That feather loss can be caused by bad technique of the male, especially if the female resists. That's why it is so much more common with adolescents. Usually by the time they mature they settle down. But occasionally a mature male has has technique problems. Trimming spurs and claws might help with that.

    I've had hens that had brittle feathers. That's generally caused by nutrition, their bodies just don't process certain nutrients that make the feathers soft and flexible so they break easier even if they eat the right nutrients. Even a rooster with pretty good technique can cause them to lose a lot of feathers. When I started my flock after I moved I had one rooster and eight hens after they all got out of adolescence. Two of those hens became barebacked, I thought from brittle feathers. So I ate those two and had six hens left. Nome of them became barebacked and none of their offspring did either. To me it does not sound like this is your problem.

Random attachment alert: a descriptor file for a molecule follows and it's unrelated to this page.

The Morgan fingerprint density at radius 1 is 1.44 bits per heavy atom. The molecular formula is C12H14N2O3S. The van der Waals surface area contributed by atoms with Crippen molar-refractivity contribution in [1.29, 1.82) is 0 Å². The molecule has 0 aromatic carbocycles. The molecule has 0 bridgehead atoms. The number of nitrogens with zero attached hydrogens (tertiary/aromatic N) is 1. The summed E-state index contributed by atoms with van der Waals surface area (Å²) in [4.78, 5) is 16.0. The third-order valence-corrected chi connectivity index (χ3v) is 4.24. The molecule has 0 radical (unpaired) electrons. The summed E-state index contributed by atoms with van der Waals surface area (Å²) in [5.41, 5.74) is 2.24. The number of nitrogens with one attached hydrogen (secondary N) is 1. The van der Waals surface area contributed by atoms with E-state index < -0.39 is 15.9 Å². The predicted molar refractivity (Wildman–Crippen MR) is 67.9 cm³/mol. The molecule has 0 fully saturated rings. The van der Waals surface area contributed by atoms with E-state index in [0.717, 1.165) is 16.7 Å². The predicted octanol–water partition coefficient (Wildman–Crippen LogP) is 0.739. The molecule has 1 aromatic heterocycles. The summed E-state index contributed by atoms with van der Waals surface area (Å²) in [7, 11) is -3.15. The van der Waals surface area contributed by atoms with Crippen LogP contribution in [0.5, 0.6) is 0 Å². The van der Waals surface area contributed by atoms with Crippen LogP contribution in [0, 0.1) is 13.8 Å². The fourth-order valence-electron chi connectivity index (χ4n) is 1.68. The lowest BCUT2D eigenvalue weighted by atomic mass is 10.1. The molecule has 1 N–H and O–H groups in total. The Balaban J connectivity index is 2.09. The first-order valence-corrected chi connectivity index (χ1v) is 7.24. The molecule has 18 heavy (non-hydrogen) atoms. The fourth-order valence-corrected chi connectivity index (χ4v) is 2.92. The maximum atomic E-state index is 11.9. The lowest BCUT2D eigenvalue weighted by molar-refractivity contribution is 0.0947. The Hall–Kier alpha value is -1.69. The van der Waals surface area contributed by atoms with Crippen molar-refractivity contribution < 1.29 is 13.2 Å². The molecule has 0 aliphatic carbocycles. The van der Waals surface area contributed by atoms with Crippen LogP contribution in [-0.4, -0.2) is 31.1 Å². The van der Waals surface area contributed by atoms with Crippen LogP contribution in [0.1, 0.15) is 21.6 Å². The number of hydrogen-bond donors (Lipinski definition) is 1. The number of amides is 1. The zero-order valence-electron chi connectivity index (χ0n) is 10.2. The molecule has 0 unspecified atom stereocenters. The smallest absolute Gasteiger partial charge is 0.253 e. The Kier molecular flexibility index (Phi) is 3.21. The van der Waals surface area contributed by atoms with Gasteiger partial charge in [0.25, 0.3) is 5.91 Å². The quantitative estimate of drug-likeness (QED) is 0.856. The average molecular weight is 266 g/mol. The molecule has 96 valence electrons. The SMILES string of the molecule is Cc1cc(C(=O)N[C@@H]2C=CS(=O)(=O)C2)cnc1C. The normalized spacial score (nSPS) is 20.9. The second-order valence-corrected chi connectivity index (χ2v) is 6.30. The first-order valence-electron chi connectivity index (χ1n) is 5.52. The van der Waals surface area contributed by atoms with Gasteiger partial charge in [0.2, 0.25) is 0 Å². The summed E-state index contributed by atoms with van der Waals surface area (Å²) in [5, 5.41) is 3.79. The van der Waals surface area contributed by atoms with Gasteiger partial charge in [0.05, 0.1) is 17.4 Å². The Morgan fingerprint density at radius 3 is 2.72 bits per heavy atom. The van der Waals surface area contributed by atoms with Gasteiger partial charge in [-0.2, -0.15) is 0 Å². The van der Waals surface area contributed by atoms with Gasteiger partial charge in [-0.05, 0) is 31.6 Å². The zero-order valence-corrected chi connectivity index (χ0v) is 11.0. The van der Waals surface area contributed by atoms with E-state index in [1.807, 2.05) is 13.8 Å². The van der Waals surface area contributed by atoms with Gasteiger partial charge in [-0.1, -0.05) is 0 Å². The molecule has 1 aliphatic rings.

How big are the hens, especially the ones with these problems? During the mating act the hen squats. That puts her breast on the ground so the rooster's weight gets to the ground through her body, not just her legs. That way a fairly small hen can support a much heavier rooster. Full sized roosters often mate bantam hens without issues. But the more difference in weight the more likely there are to be issues.

    I don't know what is going on with yours. I think his technique coupled with his size is not the best. Probably some other factors are coming in to play. Trimming the spurs and claws might help, I'd probably try that. But if it happens again, I'd get rid of him.